Earlier this year, the U.S. Supreme Court decided Air & Liquid Systems Corp., et al. v. Devries, 139 S. Ct. 986 (2019), a maritime tort law case in which plaintiffs alleged that asbestos exposure during their Navy service caused them to develop cancer. The Supreme Court held that, in the maritime context, a manufacturer has a duty to warn not only of the manufacturer’s own products, but also of third-party products that are later added to the manufacturer’s product.
Continue Reading

Last week, the US Supreme Court ruled that an offer of judgment under Federal Rule of Civil Procedure 68 made to the lead plaintiff in a class action lawsuit, in addition to a separate free-standing settlement offer in the same amount, does not render the lawsuit moot.

In Campbell-Ewald Co. v. Gomez, No. 14-857, 2016 WL 228345 (U.S. Jan. 20, 2016), Jose Gomez filed a class-action lawsuit seeking damages under the Telephone Consumer Protection Act as a result of unwanted text messages he and others received from Campbell-Ewald Company.  Before Gomez had filed his motion for class certification, Campbell made an offer of judgment to him under Federal Rule of Civil Procedure 68 which would have satisfied his personal claim entirely.  Gomez allowed this offer to lapse after 14 days, as specified by the rule.  Campbell then moved to dismiss the case, claiming that no controversy remained after its offer provided Gomez with complete relief.  Both the District Court and the Ninth Circuit Court of Appeals disagreed with Campbell.
Continue Reading

The Supreme Court recently granted certiorari in Spokeo v. Robins, a case that has the potential to redefine standing in federal court. The Ninth Circuit’s February 2014 decision permitted plaintiff Thomas Robins to establish standing under the Fair Credit Reporting Act (“FCRA”) with nothing more than a speculative injury. This contravenes Supreme Court precedent, which finds standing when a plaintiff suffers a harm that is actual, distinct, palpable, and concrete; attenuated and hypothetical injuries do not constitute an injury-in-fact. The implications of the Ninth Circuit’s holding in Spokeo v. Robins have grabbed the attention of companies in nearly every industry. Their concern, as expressed by the U.S. Chamber of Commerce – granting standing to plaintiffs who have not suffered an injury-in-fact will open the flood gates to no-injury class actions brought under statutes that authorize a private right of action. But, in truth, the implications to businesses could extend beyond this.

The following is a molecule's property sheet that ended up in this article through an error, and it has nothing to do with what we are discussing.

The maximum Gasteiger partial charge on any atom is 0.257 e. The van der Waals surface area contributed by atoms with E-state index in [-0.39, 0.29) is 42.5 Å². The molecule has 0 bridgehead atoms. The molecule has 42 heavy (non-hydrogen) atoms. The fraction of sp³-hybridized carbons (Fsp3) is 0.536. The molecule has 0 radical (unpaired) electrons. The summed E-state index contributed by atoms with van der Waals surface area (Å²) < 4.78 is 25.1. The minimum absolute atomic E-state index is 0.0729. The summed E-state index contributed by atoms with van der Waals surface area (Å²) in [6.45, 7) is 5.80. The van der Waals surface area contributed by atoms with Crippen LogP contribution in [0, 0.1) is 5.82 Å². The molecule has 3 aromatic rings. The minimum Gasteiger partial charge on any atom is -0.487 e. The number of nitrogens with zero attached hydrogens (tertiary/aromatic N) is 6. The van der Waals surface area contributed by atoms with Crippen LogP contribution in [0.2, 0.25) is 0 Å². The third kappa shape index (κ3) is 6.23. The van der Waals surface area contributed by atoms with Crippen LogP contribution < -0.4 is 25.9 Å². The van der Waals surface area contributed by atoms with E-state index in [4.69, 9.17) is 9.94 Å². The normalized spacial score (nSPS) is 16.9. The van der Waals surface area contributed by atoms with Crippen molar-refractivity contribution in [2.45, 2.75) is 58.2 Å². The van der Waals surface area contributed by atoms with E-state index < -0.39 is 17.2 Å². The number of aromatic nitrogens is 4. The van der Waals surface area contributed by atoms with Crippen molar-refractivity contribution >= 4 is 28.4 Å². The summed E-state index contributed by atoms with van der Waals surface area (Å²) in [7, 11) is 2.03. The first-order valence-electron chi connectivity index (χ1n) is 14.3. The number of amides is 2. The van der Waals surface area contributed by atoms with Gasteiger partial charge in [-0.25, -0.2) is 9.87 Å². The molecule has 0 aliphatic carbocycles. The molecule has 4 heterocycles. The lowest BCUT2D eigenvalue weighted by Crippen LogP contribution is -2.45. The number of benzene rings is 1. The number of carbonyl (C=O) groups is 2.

Continue Reading

The United States Supreme Court has decided not to review Pliva v. Huck, an Iowa Supreme Court decision that held federal law does not preempt failure to update claims against generic drug manufacturers. Pliva challenged the ruling on the ground such claims were covered under the federal preemption memorialized in the 2011 U.S. Supreme Court decision Pliva v. Mensing.
Continue Reading

On Monday, December 15, the U.S. Supreme Court issued an opinion that makes it easier for defendants to remove class actions to federal court under the Class Action Fairness Act of 2005 (“CAFA”). Dart Cherokee Basin Operating Co. v. Owens does so in three ways:

1.     A defendant’s Notice of Removal does not have to include evidentiary submissions to establish federal jurisdiction under CAFA.  A CAFA class action can be removed to federal court if the amount in controversy – i.e. value of the case – exceeds $5 million.  Under Dart, defendants need only make a “plausible allegation” that the value of the case satisfies this jurisdictional amount.  Evidence supporting the amount alleged is not required. This “plausible allegation” standard echoes the “short and plain statement” pleading standard in Federal Rule of Civil Procedure 8(a). If neither the plaintiff nor the district court contests the defendant’s allegations regarding the amount in controversy, no “evidence” is necessary.  But if the allegations are contested, both sides submit proof, and the court will decide, by a preponderance of the evidence standard, whether the amount in controversy is met.
Continue Reading